Travel (General/Chat)

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  • Driver crashes into sign, continues on with post stuck in windshield

    03/23/2018 11:12:26 PM PDT · by Tolerance Sucks Rocks · 13 replies
    The Washington Post ^ | December 23, 2017 | Dan Morse
    Police in Maryland say this was just the start of it: A 1997 Ford Crown Victoria, traveling in front of an officer early Friday morning, veered off a highway and struck a large traffic sign in Montgomery County. Next: A wooden support post from the sign became impaled in the Ford’s front windshield, sticking up and back more than five feet, like a misplaced lance. Yet the driver kept going, refusing to stop even as lights and sirens flashed behind him. “He was lucky no one was killed,” said Officer Rick Goodale, a Montgomery police spokesman. The driver, Omar Rasharn...
  • Family of 4 from Creston, Iowa, found dead in Mexico; officials suspect gas leak

    03/23/2018 12:06:24 PM PDT · by iowamark · 20 replies
    Omaha WOrld-Herald ^ | 3/23/18 | Jay Withrow
    A family of four from Creston, Iowa, has been found dead in a condo in Mexico, Creston police reported Friday. Kevin, Amy, Sterling and Adrianna Sharp failed to return home Wednesday, according to a Creston police spokeswoman. They had left for Tulum, Mexico, on the Yucatan Peninsula earlier this month. Immediate family members came to the Creston Police Department early Friday morning to report the family missing, police said. Missing-persons reports were entered into a nationwide database, and officers contacted the U.S. State Department. Officials in Mexico were contacted, and officers who checked the condo where the family was staying...
  • Mary, Queen of Scots, was 'adulteress, liar and murderer'

    03/23/2018 9:26:58 AM PDT · by SunkenCiv · 83 replies
    InticWeb ^ | February 8, 2018 | unattributed
    Mary Stuart, Queen of Scots, was a lying adulteress who plotted with her lover to murder her husband, an intriguing new study claims. The analysis by Lesley Smith, a medical historian, claims that Mary lied about being raped to explain her pregnancy and justify her third marriage after her second husband, Lord Darnley, was strangled in Edinburgh... Her beauty and sexual attractiveness -- at 5ft 11in, Mary was about a foot taller than the average woman -- gave her cousin Elizabeth I all the more reason to eventually execute her for treason in 1587, Ms Smith said. "All in all,...
  • Miami Wants To Ruin Spring Break By Banning Wed, Playing Mozart Really Loud

    03/23/2018 8:10:08 AM PDT · by C19fan · 26 replies
    Newsweek ^ | March 23, 2018 | Shane Croucher
    The City of Miami Beach in Florida is so annoyed by the army of spring breakers descending on its beaches for wild parties fueled by alcohol and drugs that it’s considering a drastic, if a little bizarre, countermeasure. One elected city official suggested playing classical music, such as Mozart, at loud volumes to break up parties on the beach. That's according to a report in The Miami Herald, which said the city's commissioners were juggling ideas on how to tackle spring break partygoers after a chaotic weekend.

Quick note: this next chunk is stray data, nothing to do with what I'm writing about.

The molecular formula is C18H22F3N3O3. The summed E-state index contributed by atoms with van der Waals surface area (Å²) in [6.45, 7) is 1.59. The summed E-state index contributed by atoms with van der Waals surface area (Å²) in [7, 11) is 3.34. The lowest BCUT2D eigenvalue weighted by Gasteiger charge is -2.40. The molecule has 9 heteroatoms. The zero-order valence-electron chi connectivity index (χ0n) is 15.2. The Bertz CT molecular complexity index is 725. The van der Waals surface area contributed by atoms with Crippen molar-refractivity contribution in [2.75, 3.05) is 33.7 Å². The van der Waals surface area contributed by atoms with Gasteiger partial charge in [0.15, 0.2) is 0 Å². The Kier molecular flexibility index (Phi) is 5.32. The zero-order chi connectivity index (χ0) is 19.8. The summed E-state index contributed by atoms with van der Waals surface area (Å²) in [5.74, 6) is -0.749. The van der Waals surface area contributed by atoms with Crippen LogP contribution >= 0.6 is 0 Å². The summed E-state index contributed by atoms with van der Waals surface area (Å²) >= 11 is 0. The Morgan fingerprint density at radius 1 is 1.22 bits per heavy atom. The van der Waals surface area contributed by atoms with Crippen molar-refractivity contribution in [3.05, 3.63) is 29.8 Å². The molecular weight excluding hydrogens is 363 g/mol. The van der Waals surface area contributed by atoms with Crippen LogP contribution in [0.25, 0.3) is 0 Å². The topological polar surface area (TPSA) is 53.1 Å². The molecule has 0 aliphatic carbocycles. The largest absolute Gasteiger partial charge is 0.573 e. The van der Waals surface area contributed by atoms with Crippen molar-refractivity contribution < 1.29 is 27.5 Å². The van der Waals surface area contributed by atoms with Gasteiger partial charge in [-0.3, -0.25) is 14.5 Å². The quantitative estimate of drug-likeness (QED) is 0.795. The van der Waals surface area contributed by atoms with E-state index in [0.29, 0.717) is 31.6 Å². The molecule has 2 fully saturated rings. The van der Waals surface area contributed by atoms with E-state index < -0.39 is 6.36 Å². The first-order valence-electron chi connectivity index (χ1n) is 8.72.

• Archaeologists return to site of 'lost Pictish monastery'

    03/22/2018 4:35:49 PM PDT · by SunkenCiv · 12 replies
    The Scotsman, tall and handsome built ^ | Monday 19 March 2018 | Alison Campsie
    Archaeologists are to return to the potential site of a lost Pictish monastery where Scottish Gaelic was written down for the first time. Archaeologist Alison Cameron and her team could be on the brink of making a discovery of national importance at land close to Old Deer in Aberdeenshire... For 10 years, a search has been made for the monastery that dates from the sixth century but disappeared around 1,000 years ago. Some believe the Book of Deer, a richly decorated pocket-sized book of gospels was created here with Gaelic notes on local life later written in the margins by...
  • Entomologist Confirms First Saharan Farming 10,000 Years Ago

    03/22/2018 4:05:59 PM PDT · by SunkenCiv · 10 replies
    Popular Archaeology ^ | St Patrick's Day, Saturday, March 17, 2018 | editors
    The team has been investigating findings from an ancient rock shelter at a site named Takarkori in south-western Libya. It is desert now, but earlier in the Holocene age [our present age], some 10,000 years ago, it was part of the "green Sahara" and wild cereals grew there. More than 200,000 seeds - in small circular concentrations - were discovered at Takarkori, which showed that hunter-gatherers developed an early form of agriculture by harvesting and storing crops. But an alternative possibility was that ants, which are capable of moving seeds, had been responsible for the concentrations...The site has yielded other...
  • There are no royals or peasants, just humans in the same boat (or plane)

    03/22/2018 5:26:00 AM PDT · by SandRat · 38 replies